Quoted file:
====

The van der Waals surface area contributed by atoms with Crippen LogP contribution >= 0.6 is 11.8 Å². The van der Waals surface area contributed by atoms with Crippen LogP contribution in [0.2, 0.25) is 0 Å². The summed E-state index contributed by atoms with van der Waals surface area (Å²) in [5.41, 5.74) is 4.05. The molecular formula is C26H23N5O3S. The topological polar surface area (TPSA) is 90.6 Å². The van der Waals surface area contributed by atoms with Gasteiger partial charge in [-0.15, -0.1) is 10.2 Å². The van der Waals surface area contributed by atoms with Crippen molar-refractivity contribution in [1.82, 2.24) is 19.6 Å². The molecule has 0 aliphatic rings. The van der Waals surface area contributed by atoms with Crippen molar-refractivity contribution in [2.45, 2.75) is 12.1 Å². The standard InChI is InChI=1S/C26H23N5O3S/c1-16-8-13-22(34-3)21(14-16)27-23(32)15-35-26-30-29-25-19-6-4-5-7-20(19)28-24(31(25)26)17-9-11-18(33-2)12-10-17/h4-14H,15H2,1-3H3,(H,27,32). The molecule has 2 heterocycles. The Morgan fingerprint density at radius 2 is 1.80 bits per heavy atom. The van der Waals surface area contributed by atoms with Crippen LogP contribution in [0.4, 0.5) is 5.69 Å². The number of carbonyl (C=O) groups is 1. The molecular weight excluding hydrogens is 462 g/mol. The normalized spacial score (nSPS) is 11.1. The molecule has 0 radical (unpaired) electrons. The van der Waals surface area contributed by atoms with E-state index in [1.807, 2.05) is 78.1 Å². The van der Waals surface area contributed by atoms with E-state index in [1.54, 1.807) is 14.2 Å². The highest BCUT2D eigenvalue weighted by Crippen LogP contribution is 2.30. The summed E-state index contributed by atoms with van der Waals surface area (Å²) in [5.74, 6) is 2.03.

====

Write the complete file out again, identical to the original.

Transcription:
The van der Waals surface area contributed by atoms with Crippen LogP contribution >= 0.6 is 11.8 Å². The van der Waals surface area contributed by atoms with Crippen LogP contribution in [0.2, 0.25) is 0 Å². The summed E-state index contributed by atoms with van der Waals surface area (Å²) in [5.41, 5.74) is 4.05. The molecular formula is C26H23N5O3S. The topological polar surface area (TPSA) is 90.6 Å². The van der Waals surface area contributed by atoms with Gasteiger partial charge in [-0.15, -0.1) is 10.2 Å². The van der Waals surface area contributed by atoms with Crippen molar-refractivity contribution in [1.82, 2.24) is 19.6 Å². The molecule has 0 aliphatic rings. The van der Waals surface area contributed by atoms with Crippen molar-refractivity contribution in [2.45, 2.75) is 12.1 Å². The standard InChI is InChI=1S/C26H23N5O3S/c1-16-8-13-22(34-3)21(14-16)27-23(32)15-35-26-30-29-25-19-6-4-5-7-20(19)28-24(31(25)26)17-9-11-18(33-2)12-10-17/h4-14H,15H2,1-3H3,(H,27,32). The molecule has 2 heterocycles. The Morgan fingerprint density at radius 2 is 1.80 bits per heavy atom. The van der Waals surface area contributed by atoms with Crippen LogP contribution in [0.4, 0.5) is 5.69 Å². The number of carbonyl (C=O) groups is 1. The molecular weight excluding hydrogens is 462 g/mol. The normalized spacial score (nSPS) is 11.1. The molecule has 0 radical (unpaired) electrons. The van der Waals surface area contributed by atoms with E-state index in [1.807, 2.05) is 78.1 Å². The van der Waals surface area contributed by atoms with E-state index in [1.54, 1.807) is 14.2 Å². The highest BCUT2D eigenvalue weighted by Crippen LogP contribution is 2.30. The summed E-state index contributed by atoms with van der Waals surface area (Å²) in [5.74, 6) is 2.03.